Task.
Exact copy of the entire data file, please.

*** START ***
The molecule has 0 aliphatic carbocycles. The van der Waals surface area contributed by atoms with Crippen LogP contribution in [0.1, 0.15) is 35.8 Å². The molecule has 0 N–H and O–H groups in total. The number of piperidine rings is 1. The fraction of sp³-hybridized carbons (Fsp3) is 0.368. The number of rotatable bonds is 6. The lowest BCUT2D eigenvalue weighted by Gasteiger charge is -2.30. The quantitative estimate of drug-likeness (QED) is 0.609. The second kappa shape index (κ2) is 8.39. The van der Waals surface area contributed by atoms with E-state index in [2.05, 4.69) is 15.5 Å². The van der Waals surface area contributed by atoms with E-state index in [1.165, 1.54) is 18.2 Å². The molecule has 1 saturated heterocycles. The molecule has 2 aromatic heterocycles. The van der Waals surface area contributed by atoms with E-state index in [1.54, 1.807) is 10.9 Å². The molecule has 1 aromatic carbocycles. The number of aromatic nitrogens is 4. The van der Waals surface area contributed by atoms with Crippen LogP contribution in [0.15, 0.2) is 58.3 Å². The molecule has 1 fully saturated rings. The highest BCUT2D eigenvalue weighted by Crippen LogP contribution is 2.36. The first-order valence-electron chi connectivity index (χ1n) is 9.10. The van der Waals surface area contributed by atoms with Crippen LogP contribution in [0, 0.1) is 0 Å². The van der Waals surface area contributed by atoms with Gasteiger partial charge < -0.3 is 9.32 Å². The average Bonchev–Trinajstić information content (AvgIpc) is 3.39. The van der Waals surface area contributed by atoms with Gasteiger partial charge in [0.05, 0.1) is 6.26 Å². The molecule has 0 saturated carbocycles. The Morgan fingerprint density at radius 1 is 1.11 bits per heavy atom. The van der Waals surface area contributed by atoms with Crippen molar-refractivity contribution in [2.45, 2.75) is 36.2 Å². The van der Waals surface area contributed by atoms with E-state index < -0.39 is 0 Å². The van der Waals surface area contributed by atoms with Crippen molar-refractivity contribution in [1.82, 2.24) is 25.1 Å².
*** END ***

The molecule has 0 aliphatic carbocycles. The van der Waals surface area contributed by atoms with Crippen LogP contribution in [0.1, 0.15) is 35.8 Å². The molecule has 0 N–H and O–H groups in total. The number of piperidine rings is 1. The fraction of sp³-hybridized carbons (Fsp3) is 0.368. The number of rotatable bonds is 6. The lowest BCUT2D eigenvalue weighted by Gasteiger charge is -2.30. The quantitative estimate of drug-likeness (QED) is 0.609. The second kappa shape index (κ2) is 8.39. The van der Waals surface area contributed by atoms with E-state index in [2.05, 4.69) is 15.5 Å². The van der Waals surface area contributed by atoms with E-state index in [1.165, 1.54) is 18.2 Å². The molecule has 1 saturated heterocycles. The molecule has 2 aromatic heterocycles. The van der Waals surface area contributed by atoms with E-state index in [1.54, 1.807) is 10.9 Å². The molecule has 1 aromatic carbocycles. The number of aromatic nitrogens is 4. The van der Waals surface area contributed by atoms with Crippen LogP contribution in [0.15, 0.2) is 58.3 Å². The molecule has 1 fully saturated rings. The highest BCUT2D eigenvalue weighted by Crippen LogP contribution is 2.36. The first-order valence-electron chi connectivity index (χ1n) is 9.10. The van der Waals surface area contributed by atoms with Crippen LogP contribution in [0, 0.1) is 0 Å². The van der Waals surface area contributed by atoms with Gasteiger partial charge < -0.3 is 9.32 Å². The average Bonchev–Trinajstić information content (AvgIpc) is 3.39. The van der Waals surface area contributed by atoms with Gasteiger partial charge in [0.05, 0.1) is 6.26 Å². The molecule has 0 saturated carbocycles. The Morgan fingerprint density at radius 1 is 1.11 bits per heavy atom. The van der Waals surface area contributed by atoms with Crippen molar-refractivity contribution in [2.45, 2.75) is 36.2 Å². The van der Waals surface area contributed by atoms with E-state index < -0.39 is 0 Å². The van der Waals surface area contributed by atoms with Crippen molar-refractivity contribution in [1.82, 2.24) is 25.1 Å².